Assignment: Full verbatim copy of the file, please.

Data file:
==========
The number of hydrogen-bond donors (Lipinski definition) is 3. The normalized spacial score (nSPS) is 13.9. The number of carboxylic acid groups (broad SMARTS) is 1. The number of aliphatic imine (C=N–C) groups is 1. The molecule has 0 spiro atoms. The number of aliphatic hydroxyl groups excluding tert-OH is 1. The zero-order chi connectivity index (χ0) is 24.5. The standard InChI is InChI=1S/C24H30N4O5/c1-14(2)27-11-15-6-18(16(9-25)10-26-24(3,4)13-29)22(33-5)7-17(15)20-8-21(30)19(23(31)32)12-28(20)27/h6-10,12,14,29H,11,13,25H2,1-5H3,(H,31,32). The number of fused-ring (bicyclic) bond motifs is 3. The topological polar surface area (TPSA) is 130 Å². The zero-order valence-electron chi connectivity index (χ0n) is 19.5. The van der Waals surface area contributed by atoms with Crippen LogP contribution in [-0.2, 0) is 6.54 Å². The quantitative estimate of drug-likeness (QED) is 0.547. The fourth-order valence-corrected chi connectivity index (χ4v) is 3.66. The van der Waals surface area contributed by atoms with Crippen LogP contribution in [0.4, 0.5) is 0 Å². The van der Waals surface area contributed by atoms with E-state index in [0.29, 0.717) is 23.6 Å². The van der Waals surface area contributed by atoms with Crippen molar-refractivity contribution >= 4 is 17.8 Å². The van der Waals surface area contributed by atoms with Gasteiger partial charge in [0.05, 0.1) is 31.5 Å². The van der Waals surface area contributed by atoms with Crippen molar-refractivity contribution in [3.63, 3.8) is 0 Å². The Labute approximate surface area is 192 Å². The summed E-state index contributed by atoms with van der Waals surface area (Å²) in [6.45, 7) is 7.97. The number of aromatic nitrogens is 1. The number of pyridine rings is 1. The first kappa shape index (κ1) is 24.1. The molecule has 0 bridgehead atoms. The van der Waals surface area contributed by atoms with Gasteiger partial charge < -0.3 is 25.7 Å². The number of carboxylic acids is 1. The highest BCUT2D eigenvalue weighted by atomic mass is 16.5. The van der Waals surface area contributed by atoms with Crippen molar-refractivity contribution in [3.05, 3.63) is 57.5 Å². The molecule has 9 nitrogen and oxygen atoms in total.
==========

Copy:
The number of hydrogen-bond donors (Lipinski definition) is 3. The normalized spacial score (nSPS) is 13.9. The number of carboxylic acid groups (broad SMARTS) is 1. The number of aliphatic imine (C=N–C) groups is 1. The molecule has 0 spiro atoms. The number of aliphatic hydroxyl groups excluding tert-OH is 1. The zero-order chi connectivity index (χ0) is 24.5. The standard InChI is InChI=1S/C24H30N4O5/c1-14(2)27-11-15-6-18(16(9-25)10-26-24(3,4)13-29)22(33-5)7-17(15)20-8-21(30)19(23(31)32)12-28(20)27/h6-10,12,14,29H,11,13,25H2,1-5H3,(H,31,32). The number of fused-ring (bicyclic) bond motifs is 3. The topological polar surface area (TPSA) is 130 Å². The zero-order valence-electron chi connectivity index (χ0n) is 19.5. The van der Waals surface area contributed by atoms with Crippen LogP contribution in [-0.2, 0) is 6.54 Å². The quantitative estimate of drug-likeness (QED) is 0.547. The fourth-order valence-corrected chi connectivity index (χ4v) is 3.66. The van der Waals surface area contributed by atoms with Crippen LogP contribution in [0.4, 0.5) is 0 Å². The van der Waals surface area contributed by atoms with E-state index in [0.29, 0.717) is 23.6 Å². The van der Waals surface area contributed by atoms with Crippen molar-refractivity contribution >= 4 is 17.8 Å². The van der Waals surface area contributed by atoms with Gasteiger partial charge in [0.05, 0.1) is 31.5 Å². The van der Waals surface area contributed by atoms with Crippen molar-refractivity contribution in [3.63, 3.8) is 0 Å². The Labute approximate surface area is 192 Å². The summed E-state index contributed by atoms with van der Waals surface area (Å²) in [6.45, 7) is 7.97. The number of aromatic nitrogens is 1. The number of pyridine rings is 1. The first kappa shape index (κ1) is 24.1. The molecule has 0 bridgehead atoms. The van der Waals surface area contributed by atoms with Gasteiger partial charge < -0.3 is 25.7 Å². The number of carboxylic acids is 1. The highest BCUT2D eigenvalue weighted by atomic mass is 16.5. The van der Waals surface area contributed by atoms with Crippen molar-refractivity contribution in [3.05, 3.63) is 57.5 Å². The molecule has 9 nitrogen and oxygen atoms in total.